Stone Wall Double Internal Insulation

From DIYWiki
Jump to navigation Jump to search

A double dry-lining project in a stone cottage

This was a refurbishment of an old cottage built with thick random stone walls and a flagstone floor. The rear extension, the old scullery and outside toilet, were modernised to fit a study above and a kitchen below. On a steep hill, the lower half half of the kitchen walls were below ground level.

The inside of the stonework had been cement rendered and whitewashed decades ago, It had crazed cracks, rusty hooks, lumps and bumps, and no damp proof course or tanking membrane. The flagstone floor was uneven and cracked too. Outside the paintwork was cracked in places and flaking off the mortar between the stones,.


Advice from builders and council building control was the usual mantras going back to tried and tested methods from the 1950's. Ignoring that, I approached it from an engineering viewpoint, I submitted the design that follows and the response was that it was "not an approved system" so I would have to get it reviewed and approved by an architect. Ignoring that too, I fired the building control service and went ahead anyway. I'm not selling up in my lifetime, and it will deter the asset-strippers after I'm gone that no regularisation will be possible without a lot of pain. The new walls are fine after 3 years of my occupation here, I have no worry about the success of my project so far.

XPS spiked to the wall. Support panel insert.


XPS floor slab down on gravel bed

A cavity wall would mean building an inner leaf. but there was only sandy clay under the floor flagstones. I briefly considered timber frame, but the boards would be very wide meaning more expense and less stability. Seems that timber frame has reached the end of its feasibility nowadays. I couldn't get a decent U-value with just one lining so I went for a double-lining. I could then use two different methods giving something like a filled cavity wall. I reasoned that it didn't matter if the old outer wall was waterproof or not as long as the water went out the same way it came in and didn't enter the dwelling. That removed the need for better exterior rendering, saving money there. But I needed waterproofing and a tanking membrane inside as the wall was part underground. So for my first skin I chose XPS which does both insulation and waterproofing in one. For the second, inner lining I chose mineral fibre between steel stud. Neither are affected by moisture and the middle XPS means the dew point will never reach the inner wall. Easy to run services inside that and I could dispense with the usual vapour barrier under the plasterboard, allowing moist air to return to the room through the board.. I submitted this specification to the free service provided by Kingspan, as I was using their XPS product, and their calculation gave a U-value for the walls of 0.19W/m2K which was way ahead of the current requirement at that time.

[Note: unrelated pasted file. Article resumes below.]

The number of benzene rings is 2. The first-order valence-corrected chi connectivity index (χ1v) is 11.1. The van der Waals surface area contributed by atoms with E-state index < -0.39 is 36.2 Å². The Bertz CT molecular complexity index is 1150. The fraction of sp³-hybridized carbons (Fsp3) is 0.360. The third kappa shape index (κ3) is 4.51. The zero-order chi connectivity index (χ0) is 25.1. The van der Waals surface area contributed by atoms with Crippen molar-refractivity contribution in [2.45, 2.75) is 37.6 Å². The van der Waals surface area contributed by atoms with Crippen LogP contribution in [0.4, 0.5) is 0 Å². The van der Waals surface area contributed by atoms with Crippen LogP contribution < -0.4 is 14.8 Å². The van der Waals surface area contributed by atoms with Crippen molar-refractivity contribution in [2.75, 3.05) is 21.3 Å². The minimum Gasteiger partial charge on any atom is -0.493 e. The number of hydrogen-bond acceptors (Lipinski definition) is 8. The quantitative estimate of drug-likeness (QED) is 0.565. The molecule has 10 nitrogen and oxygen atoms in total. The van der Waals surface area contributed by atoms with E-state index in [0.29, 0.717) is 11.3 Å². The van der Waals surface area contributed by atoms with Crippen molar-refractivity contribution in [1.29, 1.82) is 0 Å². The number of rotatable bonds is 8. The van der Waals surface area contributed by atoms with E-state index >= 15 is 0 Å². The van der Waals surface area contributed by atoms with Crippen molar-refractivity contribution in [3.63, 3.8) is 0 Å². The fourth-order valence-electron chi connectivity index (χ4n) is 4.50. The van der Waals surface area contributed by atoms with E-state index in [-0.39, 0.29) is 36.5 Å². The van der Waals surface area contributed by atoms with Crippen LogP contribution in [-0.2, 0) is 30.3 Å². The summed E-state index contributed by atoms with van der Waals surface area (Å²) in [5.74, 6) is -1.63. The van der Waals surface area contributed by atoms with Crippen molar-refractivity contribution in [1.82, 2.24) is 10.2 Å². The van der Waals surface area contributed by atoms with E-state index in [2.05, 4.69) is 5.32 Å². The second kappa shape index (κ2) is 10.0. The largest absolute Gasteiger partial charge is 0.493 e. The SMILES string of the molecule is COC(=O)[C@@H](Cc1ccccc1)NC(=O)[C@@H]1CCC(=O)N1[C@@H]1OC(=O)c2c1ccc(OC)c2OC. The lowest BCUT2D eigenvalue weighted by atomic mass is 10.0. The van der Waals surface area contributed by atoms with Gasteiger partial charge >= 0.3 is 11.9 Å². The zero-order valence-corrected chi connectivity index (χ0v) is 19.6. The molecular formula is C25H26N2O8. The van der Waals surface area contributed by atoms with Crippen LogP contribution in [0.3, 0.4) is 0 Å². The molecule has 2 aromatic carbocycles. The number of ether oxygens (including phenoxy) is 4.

I lifted the floor flagstones and relegated them to the garden path. I dug out 300mm of sandy clay and laid 100mm of drainage gravel, clean chips without silt. The gravel is clean so any water that did manage to drain down the outside of the DPM would soak away through this layer into the sandy base and away down the hill. Over that I dropped a thin layer of grit and layed 100mm sheets of XPS. Did a bit of dancing on it until it settled, added a membrane (see later) and had 70mm of ready-mixed fibre-rich special flooring screed spread on top, which I later tiled.

The membrane edges I ran up the inside of the wall's central XPS lining before I built the inner metal studwork. Then I built the stud wall between an upper U-channel fixed to the ceiling joist and a lower U-channel raised on 50mm blocks on the floor XPS. The floor screed locked the lower channel and the top of it was the level guide for the screeding float. so the channel is now embedded in the floor.

The edges of the damp-proof-membrane were now trapped between the two wall linings, not very securely, so I battened the edges and hung them from the inside of the metal studs with wire so they can't slip down or fold.

Stud with EPDM behind. Bottom channel raised.


Most of the materials I used were not normal stock. I had to research and order especially. But the costs weren't prohibitive, in fact quite reasonablly priced.

I had used both EPDM and XPS some years before, on an inverted flat roof project, which is how I came to know their properties. That gave me confidence in using both in a new way. XPS is not as insulating as the popular PIR, 80mm of XPS is as good as 60mm of PIR.(see insulation list). But it's stronger and the sheets don't warp, split or buckle. XPS is tough stuff! Easy to saw too. No dust, no mask needed.

Door entrances formed in EPDM